Fence Examples

Listing 13-2 shows the use of a fence for simple tracking.

Listing 13-2  Simple fence tracking

id <MTLFence> fence = [_device newFence];
id <MTLCommandBuffer> commandBuffer = [_commandQueue commandBuffer];
// Producer
id <MTLRenderCommandEncoder> renderCommandEncoder = [commandBuffer renderCommandEncoderWithDescriptor:_descriptor];
/* Draw using resources associated with 'fence' */
[renderCommandEncoder updateFence:fence afterStages:MTLRenderStageFragment];
[renderCommandEncoder endEncoding];
// Consumer
id <MTLComputeCommandEncoder> computeCommandEncoder = [commandBuffer computeCommandEncoder];
[computeCommandEncoder waitForFence:fence];
/* Dispatch using resources associated with 'fence' */
[computeCommandEncoder endEncoding];
[commandBuffer commit];

You cannot assume that two command encoders will complete if only the latter command encoder updates a fence. The consumer command encoder must explicitly wait on all command encoders that will conflict on the fence. (The GPU may start executing as many commands as it can, unless it encounters a fence.) Listing 13-3 shows the incorrect use of a fence that introduces a race condition.

Listing 13-3  Incorrect fence tracking

id <MTLFence> fence = [_device newFence];
id <MTLCommandBuffer> commandBuffer = [_commandQueue commandBuffer];
// Producer 1
id <MTLRenderCommandEncoder> producerCommandEncoder1 = [commandBuffer renderCommandEncoderWithDescriptor:_descriptor];
/* Draw using resources associated with 'fence' */
[producerCommandEncoder1 endEncoding];
// Producer 2
id <MTLComputeCommandEncoder> producerCommandEncoder2 = [commandBuffer computeCommandEncoder];
/* Encode */
[producerCommandEncoder2 updateFence:fence];
[producerCommandEncoder2 endEncoding];
// Race condition at consumption!
// producerCommandEncoder2 updated the fence and will have completed its work
// producerCommandEncoder1 did not update the fence and therefore there is no guarantee that it will have completed its work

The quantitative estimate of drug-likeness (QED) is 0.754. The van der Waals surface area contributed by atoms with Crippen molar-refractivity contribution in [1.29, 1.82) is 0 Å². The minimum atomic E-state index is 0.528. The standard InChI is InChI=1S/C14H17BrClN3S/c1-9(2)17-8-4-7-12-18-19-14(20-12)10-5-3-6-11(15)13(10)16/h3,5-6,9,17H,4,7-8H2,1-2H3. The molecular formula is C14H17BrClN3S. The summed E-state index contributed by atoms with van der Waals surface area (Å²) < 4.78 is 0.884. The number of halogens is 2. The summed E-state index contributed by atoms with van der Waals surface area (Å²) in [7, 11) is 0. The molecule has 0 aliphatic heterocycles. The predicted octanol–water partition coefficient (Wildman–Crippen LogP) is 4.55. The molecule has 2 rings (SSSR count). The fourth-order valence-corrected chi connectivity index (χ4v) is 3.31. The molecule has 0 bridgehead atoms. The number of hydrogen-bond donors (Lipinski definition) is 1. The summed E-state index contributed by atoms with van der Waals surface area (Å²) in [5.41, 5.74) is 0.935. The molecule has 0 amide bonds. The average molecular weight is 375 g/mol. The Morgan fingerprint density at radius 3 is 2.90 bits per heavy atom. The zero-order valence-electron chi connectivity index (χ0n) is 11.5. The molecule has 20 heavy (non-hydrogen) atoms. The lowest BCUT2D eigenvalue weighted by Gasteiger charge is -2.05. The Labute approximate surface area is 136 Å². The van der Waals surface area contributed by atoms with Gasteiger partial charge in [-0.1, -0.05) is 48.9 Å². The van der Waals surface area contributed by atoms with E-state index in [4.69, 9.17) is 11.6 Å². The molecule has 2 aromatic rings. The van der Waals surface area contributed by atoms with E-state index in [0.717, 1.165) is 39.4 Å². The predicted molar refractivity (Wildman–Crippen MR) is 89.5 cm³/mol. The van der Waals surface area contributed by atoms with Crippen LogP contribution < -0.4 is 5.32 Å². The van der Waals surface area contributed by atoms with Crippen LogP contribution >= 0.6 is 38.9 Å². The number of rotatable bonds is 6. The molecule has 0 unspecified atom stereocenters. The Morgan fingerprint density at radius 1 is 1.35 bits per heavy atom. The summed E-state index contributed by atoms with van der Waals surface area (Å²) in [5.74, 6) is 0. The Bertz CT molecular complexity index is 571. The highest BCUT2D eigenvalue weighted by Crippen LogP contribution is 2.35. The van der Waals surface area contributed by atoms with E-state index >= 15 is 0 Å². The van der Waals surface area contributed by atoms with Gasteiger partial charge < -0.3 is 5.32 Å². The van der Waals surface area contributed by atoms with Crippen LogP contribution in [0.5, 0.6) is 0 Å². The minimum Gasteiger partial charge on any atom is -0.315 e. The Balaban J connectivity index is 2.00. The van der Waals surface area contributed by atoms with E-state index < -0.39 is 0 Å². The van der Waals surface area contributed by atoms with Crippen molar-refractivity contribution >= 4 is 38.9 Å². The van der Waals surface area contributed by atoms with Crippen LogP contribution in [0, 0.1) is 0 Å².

// Consumer
id <MTLComputeCommandEncoder> computeCommandEncoder = [commandBuffer computeCommandEncoder];
[computeCommandEncoder waitForFence:fence];
/* Dispatch using resources associated with 'fence' */
[computeCommandEncoder endEncoding];
[commandBuffer commit];

You are still responsible for sequencing command buffer submission queues, as shown in Listing 13-4. However, fences do not allow you to control inter-queue command buffer sequencing.

Listing 13-4  Sequencing fences across command buffer submission queues

id <MTLFence> fence = [_device newFence];
id <MTLCommandBuffer> commandBuffer0 = [_commandQueue0 commandBuffer];
id <MTLCommandBuffer> commandBuffer1 = [_commandQueue1 commandBuffer];
// Producer
id <MTLRenderCommandEncoder> renderCommandEncoder = [commandBuffer0 renderCommandEncoderWithDescriptor:_descriptor];
/* Draw using resources associated with 'fence' */
[renderCommandEncoder updateFence:fence afterStages:MTLRenderStageFragment];
[renderCommandEncoder endEncoding];
// Consumer
id <MTLComputeCommandEncoder> computeCommandEncoder = [commandBuffer1 computeCommandEncoder];
[computeCommandEncoder waitForFence:fence];
/* Dispatch using resources associated with 'fence' */
[computeCommandEncoder endEncoding];
// Ensure 'commandBuffer0' is scheduled before 'commandBuffer1'
[commandBuffer0 addScheduledHandler:^(id <MTLCommandBuffer>) {
    [commandBuffer1 commit];
[commandBuffer0 commit];

Best Practices

Separate Heaps for Render Target Types

Some devices cannot alias sub-allocated resources arbitrarily; for example, compressible depth textures and MSAA textures. You should create a different heap for each type of render target: color, depth, stencil, and MSAA.

Separate Heaps for Aliasable and Non-Aliasable Resources

When making a sub-allocated resource aliasable, you must assume that this resource will alias against all future heap sub-allocations. If you later allocate non-aliasable resources, such as longer-lived textures, then those resources could alias against your temporary resources, and become very difficult to track correctly.

Tracking what aliases, and what does not, can be significantly easier if you keep at least two resource heaps: one for aliasable resources (for example, render targets), and one for non-aliasable resources (for example, asset textures or vertex buffers).

Separate Heaps to Reduce Fragmentation

Creating or deleting many sub-allocated resources of different sizes may fragment memory. Defragmentation requires you to explicitly copy from the fragmented heap to another heap. Alternatively, you can create multiple heaps dedicated to sub-allocated resources of similar size.

Heaps can also be used a stack. When used as a stack, fragmentation cannot occur.

Minimize Fencing

Fine-grained fences are difficult to manage and they reduce the tracking benefits of heaps. Avoid using a fence per sub-allocated resource; instead, use a single fence to track all sub-allocated resources with identical synchronization requirements.

Consider Tracking Non-Heap Resources

Manual data hazard tracking is extended to resources created directly from a MTLDevice object. Specify the new MTLResourceHazardTrackingModeUntracked resource option when creating the resource, then track it with fences. Manual tracking may reduce the automatic tracking overhead of many read-only resources.

Sample Code

For an example of how to use heaps and fences, see the MetalHeapsAndFences sample.